The U.S. embassy in Syria is pulling out some of its staff due to the deteriorating security situation in the country, the State Department announced today.
U.S. Ambassador Robert Ford remains in country and officials say there has been no decision yet whether to close the embassy. Officials warn, however, that the reduction in staff will mean a reduction in the embassy's ability to provide American citizen and visa services. It also means that the American Language Center and the Damascus Community School will not be able to resume operations after the upcoming holiday break.
The move comes as the government's crackdown on protestors has become increasingly violent in recent days. According to one report, up to 250 people have been killed so far this week, including more than 100 people in one village. The opposition Syrian National Council says government forces surrounded and massacred nearly the entire town of Kfar Owaid.
The bloodshed took place just as Syria agreed to allow international monitors to enter and witness what is happening there. An advance team from the Arab League is expected to arrive on Thursday.
In an updated Travel Warning, issued late Wednesday, the State Department warned Americans to avoid travel to Syria and to depart immediately; those who must remain should limit their travel. The warning also noted the increased violence, which it said has spread to the capital of Damascus.
"Demonstrations, and violent government reactions to them, can occur with little or no warning anytime and anywhere," the warning said.
The regime of President Bashar al-Assad has intensified its crackdown on protestors who have demonstrated in the streets to seek his ouster since last spring. Some in the opposition have begun to fight back, but U.S. and opposition figures say most are unarmed and peaceful.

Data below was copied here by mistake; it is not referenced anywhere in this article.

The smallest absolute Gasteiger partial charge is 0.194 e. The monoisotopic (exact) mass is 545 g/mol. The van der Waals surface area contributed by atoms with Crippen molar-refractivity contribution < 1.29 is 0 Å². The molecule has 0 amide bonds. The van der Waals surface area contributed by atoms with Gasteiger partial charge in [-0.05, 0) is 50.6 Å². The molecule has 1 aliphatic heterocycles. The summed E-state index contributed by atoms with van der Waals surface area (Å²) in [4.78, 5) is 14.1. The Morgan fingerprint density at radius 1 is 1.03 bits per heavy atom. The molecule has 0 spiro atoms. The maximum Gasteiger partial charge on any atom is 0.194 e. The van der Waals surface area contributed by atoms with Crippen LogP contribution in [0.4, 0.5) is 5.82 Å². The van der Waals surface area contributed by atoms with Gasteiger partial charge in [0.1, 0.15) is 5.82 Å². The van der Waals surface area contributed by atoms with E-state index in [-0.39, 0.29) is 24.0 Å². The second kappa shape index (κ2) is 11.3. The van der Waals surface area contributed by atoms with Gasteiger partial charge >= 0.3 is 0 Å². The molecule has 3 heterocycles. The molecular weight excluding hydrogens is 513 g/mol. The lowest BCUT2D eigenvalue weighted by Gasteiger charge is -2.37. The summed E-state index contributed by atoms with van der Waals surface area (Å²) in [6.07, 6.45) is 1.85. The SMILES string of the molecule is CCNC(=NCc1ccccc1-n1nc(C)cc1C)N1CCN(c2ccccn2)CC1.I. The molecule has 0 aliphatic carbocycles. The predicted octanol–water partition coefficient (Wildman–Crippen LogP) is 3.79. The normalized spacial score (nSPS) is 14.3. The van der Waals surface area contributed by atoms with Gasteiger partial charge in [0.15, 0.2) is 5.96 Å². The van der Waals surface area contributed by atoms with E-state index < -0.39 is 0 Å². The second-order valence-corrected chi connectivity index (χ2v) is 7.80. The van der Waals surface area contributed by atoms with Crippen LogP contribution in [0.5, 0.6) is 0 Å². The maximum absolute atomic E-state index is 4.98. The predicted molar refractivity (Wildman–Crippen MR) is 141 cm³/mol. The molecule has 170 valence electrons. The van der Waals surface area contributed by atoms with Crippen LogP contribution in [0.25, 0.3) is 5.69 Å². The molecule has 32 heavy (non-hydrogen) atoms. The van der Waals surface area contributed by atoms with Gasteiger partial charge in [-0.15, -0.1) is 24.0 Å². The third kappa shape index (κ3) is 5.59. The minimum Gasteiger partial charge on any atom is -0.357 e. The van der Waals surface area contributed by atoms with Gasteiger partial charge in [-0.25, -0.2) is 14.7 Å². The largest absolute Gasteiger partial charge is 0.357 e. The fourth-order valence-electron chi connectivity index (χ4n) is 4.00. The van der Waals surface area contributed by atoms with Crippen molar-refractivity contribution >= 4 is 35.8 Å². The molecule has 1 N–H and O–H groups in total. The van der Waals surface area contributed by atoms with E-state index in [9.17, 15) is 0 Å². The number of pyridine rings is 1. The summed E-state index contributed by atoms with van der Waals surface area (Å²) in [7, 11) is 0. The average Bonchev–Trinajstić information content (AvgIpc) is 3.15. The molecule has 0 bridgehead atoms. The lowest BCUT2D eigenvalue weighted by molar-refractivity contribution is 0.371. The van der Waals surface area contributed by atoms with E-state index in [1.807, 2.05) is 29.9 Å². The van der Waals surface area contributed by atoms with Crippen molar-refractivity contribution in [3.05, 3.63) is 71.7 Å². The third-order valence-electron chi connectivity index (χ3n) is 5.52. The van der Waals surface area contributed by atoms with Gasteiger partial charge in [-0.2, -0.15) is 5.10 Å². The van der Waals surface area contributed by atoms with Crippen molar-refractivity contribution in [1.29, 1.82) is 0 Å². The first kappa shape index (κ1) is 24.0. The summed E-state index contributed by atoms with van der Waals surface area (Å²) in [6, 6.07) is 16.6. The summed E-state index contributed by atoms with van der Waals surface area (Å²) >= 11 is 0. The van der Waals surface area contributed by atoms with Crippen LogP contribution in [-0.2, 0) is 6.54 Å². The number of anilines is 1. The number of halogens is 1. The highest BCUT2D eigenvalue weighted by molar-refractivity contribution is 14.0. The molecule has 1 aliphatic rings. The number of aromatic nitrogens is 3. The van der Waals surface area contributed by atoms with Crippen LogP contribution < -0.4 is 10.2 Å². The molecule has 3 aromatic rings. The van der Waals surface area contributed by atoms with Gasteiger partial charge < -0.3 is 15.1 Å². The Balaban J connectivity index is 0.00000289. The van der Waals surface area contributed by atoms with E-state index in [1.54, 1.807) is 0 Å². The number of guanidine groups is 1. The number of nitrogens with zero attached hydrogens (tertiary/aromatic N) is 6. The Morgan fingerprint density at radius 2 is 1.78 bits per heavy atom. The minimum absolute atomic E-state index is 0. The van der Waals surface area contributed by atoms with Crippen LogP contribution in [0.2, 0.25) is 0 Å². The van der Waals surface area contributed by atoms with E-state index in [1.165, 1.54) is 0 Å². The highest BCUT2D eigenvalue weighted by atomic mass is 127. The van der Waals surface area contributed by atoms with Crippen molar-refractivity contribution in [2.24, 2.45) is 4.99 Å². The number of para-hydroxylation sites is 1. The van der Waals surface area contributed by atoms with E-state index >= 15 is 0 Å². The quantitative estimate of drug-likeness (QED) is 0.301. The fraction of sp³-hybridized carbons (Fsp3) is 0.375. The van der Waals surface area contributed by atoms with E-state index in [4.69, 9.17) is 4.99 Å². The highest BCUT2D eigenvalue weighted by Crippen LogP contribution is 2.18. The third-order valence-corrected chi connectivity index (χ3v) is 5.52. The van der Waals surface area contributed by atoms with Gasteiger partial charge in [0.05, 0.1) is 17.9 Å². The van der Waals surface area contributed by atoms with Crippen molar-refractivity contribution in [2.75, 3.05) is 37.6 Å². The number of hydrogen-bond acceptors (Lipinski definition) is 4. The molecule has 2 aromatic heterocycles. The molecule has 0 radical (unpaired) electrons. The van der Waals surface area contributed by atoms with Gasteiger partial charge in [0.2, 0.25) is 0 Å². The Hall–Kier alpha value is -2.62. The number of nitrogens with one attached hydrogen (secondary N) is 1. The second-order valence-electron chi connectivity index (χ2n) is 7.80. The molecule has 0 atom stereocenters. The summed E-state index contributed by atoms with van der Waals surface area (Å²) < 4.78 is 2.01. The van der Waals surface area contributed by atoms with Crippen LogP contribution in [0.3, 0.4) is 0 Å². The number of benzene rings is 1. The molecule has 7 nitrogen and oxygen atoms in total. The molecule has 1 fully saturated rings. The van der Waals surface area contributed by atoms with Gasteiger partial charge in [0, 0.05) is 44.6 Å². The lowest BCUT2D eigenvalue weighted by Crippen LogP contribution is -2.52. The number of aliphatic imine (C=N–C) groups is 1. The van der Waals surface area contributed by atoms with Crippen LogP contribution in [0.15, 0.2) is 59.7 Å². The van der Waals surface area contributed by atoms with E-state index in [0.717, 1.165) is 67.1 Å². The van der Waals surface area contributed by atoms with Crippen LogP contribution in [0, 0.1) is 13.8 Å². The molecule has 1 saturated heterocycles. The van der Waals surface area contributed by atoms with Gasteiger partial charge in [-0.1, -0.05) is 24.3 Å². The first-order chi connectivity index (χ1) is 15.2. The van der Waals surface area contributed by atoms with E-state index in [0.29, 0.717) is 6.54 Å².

The Obama administration has matched Assad's escalating use of violence with increasingly harsh criticism and calls for action. Today the White House again called on Assad to step down, saying his promises of reform have "no credibility."
In a statement the White House called on Syria's remaining backers to abandon Assad and warned of additional steps should the regime not halt the violence.
"We urge Syria's few remaining supporters in the international community to warn Damascus that if the Arab League initiative is once again not fully implemented, the international community will take additional steps to pressure the Assad regime to stop its crackdown," the statement said.
The United States has been one of Assad's most vocal opponents. Ambassador Ford has defied restrictions on his movement throughout the country and visited a number of restive cities. In response, pro-Assad mobs have attacked the U.S. embassy and Ford's convoy on multiple occasions.
In late October, Ford was temporarily called back to Washington after what the U.S. says was a regime-sponsored campaign of incitement against him that threatened his safety. He returned in early December.
The U.S. has resisted calls from critics for a military intervention to prevent more bloodshed. Instead the Obama administration has advocated for monitors to be allowed in, suggesting that would prevent Assad's forces from doing their worst.
The administration has, however, reacted skeptically to Syria's agreement with the Arab League to allow monitors in, saying they'll believe it when they see it.